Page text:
That said, it is not just the materials that play the key role here. The range of shapes Sanaa prefers also aims at being effortlessly different, contradicting expectations. Flowing rooms that are not divided up produce a maximum of openness, the borders which usually define buildings vanish. The curved, round, fluid nature of these structures also ensures that interaction is not limited to simple intersections, simple plus and minus, but instead much sweeter combinations are formed, creating dynamic, unpredicted natural opportunities for experiencing and encountering the building. Another example is the Zollverein School of Design in Essen whose facade of smoothly polished concrete once again takes up the motif of orderly difference, the revolutionary which seems to be very normal. The arrangement of the windows, which seem to be randomly staggered and scattered across the facade in different sizes make this building special. And the windows, all rectangular, all straight, also show that Sanaa's architecture of the unexpected consists less of gimmickry and effects, but in its sum everything is interrelated and coherent.

The filigree lightness of Japanese architecture is due to the fact that the half life of a building in Japan is much less than that in other countries. In their fanatic thirst for the new, the Japanese like to pull down buildings after as little as 10 or 20 years. This can mean that the architect feels a greater lightness when designing and therefore dares do more, sometimes to the benefit of the building, sometimes not.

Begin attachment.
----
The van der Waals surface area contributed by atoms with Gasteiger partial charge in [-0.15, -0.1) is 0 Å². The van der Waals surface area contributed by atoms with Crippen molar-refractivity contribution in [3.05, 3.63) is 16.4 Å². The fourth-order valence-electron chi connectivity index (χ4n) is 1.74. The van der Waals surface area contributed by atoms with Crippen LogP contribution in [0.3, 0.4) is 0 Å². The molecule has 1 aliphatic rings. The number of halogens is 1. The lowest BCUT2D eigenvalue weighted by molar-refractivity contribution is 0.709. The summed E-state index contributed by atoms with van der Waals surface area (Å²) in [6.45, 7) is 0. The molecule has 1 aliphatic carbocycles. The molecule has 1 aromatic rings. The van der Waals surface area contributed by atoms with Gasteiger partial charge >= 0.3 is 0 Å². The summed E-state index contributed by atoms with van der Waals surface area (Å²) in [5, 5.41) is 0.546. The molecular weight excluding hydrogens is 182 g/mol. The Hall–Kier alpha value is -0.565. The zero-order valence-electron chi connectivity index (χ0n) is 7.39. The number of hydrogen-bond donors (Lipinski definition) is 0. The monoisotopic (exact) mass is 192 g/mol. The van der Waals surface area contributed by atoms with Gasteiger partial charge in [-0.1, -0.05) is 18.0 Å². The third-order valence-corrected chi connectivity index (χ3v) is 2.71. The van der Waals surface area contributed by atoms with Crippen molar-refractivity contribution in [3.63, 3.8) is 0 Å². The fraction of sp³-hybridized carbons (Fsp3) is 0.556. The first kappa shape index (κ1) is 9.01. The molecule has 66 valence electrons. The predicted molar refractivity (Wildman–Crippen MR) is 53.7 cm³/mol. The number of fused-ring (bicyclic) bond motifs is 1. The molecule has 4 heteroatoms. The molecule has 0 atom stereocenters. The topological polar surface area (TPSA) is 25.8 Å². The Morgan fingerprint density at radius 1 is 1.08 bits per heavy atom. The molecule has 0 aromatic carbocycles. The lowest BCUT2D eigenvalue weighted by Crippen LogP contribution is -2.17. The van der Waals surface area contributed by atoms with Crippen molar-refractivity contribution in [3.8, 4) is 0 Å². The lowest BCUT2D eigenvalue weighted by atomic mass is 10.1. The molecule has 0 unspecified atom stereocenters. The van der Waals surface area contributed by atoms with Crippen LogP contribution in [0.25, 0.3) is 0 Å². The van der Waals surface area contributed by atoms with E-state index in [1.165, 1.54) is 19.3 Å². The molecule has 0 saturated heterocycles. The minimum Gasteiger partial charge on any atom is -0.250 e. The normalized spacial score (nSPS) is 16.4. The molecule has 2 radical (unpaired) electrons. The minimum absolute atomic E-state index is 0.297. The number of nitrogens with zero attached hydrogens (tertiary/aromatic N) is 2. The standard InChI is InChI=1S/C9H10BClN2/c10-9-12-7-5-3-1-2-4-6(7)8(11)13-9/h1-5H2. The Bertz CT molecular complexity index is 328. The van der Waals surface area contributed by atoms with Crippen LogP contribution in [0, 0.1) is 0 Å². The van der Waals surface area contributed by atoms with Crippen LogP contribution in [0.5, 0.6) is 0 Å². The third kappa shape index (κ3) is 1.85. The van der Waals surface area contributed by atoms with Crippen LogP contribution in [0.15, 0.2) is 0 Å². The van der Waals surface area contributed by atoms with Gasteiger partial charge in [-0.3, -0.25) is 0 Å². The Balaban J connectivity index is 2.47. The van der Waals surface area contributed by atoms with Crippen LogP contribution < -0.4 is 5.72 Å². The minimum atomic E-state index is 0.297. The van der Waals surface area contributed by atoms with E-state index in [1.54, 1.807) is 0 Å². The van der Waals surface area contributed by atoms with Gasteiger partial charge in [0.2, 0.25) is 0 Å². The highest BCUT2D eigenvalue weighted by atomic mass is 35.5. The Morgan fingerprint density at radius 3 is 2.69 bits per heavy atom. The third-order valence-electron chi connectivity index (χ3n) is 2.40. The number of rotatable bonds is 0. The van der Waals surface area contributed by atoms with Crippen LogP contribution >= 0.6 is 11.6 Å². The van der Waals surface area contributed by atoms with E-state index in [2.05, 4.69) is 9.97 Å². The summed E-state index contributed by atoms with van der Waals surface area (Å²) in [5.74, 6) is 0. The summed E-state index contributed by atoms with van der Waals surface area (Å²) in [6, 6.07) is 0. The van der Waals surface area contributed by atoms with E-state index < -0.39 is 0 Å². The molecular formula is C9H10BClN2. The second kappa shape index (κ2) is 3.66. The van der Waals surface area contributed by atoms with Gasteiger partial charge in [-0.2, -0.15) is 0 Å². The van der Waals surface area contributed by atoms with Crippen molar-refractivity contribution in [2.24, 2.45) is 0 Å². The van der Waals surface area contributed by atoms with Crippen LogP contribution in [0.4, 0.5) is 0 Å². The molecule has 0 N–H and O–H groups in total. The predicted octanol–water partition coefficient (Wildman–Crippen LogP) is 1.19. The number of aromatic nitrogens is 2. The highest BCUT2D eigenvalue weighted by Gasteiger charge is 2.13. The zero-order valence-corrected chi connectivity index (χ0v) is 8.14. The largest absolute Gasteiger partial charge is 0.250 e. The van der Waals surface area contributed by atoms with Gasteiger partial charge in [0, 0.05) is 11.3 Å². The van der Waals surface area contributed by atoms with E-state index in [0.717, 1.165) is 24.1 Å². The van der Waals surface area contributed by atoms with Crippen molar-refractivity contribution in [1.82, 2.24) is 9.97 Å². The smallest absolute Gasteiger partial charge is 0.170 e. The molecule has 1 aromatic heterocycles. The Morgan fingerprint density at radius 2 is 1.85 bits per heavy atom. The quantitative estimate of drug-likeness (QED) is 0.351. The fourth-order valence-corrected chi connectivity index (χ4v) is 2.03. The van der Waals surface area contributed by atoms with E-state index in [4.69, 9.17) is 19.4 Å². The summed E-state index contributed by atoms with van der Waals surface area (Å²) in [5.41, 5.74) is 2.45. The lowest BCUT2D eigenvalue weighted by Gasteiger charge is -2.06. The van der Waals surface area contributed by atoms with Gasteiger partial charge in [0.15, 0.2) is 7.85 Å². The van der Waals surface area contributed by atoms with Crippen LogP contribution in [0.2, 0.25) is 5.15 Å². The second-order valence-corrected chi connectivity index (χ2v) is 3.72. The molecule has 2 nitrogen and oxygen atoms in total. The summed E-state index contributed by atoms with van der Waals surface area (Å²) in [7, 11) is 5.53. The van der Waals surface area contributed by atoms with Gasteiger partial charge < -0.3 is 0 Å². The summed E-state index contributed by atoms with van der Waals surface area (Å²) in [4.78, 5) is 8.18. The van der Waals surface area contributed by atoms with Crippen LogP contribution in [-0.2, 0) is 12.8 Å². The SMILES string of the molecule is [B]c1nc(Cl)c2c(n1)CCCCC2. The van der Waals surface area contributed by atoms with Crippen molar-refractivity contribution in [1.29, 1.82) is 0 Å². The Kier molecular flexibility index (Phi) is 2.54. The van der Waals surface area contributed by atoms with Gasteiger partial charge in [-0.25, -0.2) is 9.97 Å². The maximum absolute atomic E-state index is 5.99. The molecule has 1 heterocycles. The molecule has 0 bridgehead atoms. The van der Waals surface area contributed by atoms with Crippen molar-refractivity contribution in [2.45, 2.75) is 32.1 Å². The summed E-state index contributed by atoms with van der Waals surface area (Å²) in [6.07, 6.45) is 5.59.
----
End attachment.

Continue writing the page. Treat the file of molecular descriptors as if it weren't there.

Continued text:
Needless to say, not everything that looks beautiful is beautiful. In the newly opened Learning Centre in Lausanne the flowing surfaces turned out to be somewhat too challenging for wheelchair users, and now the flow has been disturbed by ramps and hoisting platforms. In Lausanne, you can also see that an architect who wants the theme of purity to win out can quickly be trammeled by reality. A variety of wall clocks from the main sponsor company whose understanding of design is anything other than purist and refined, decorate the walls of the interior. Likewise at the New Museum in New York, a stack of oversized shoe boxes which attracted great interest when it opened in 2007, you can see that the pure gray-white facade only exudes a sense of peacefulness until the user applies brightly colored illuminated advertising which does not harmonize any better with the building it declares is art.

Within just a few years Sanaa had turned the sensitive, the fragile into a fixed factor in architecture. How long Kazuyo Sejima and Ryue Nishizawa will influence architecture on the whole, how long their buildings in Japan and elsewhere will stand up to the passage of time remains to be seen. One project at any rate is still missing. Sanaa should construct something in Yemen, even if it is just for fun. Sejima and Nishizawa's company name derives from the first letters of their names but some people really believe that the architecture of the Yemeni capital served as inspiration for the company and its name. In 1997, however, the architects did not even know what or where Sanaa was. " I was quite taken aback when I saw the word ‘Sanaa' on the display panel at the airport in Paris," recounts Ryue Nishizawa. "A flight to my office?" Perfect!" But on rethinking he took the flight to Tokyo after all.

all photos Serpentine Gallery Pavilion © Antonia Henschel, SIGN Kommunikation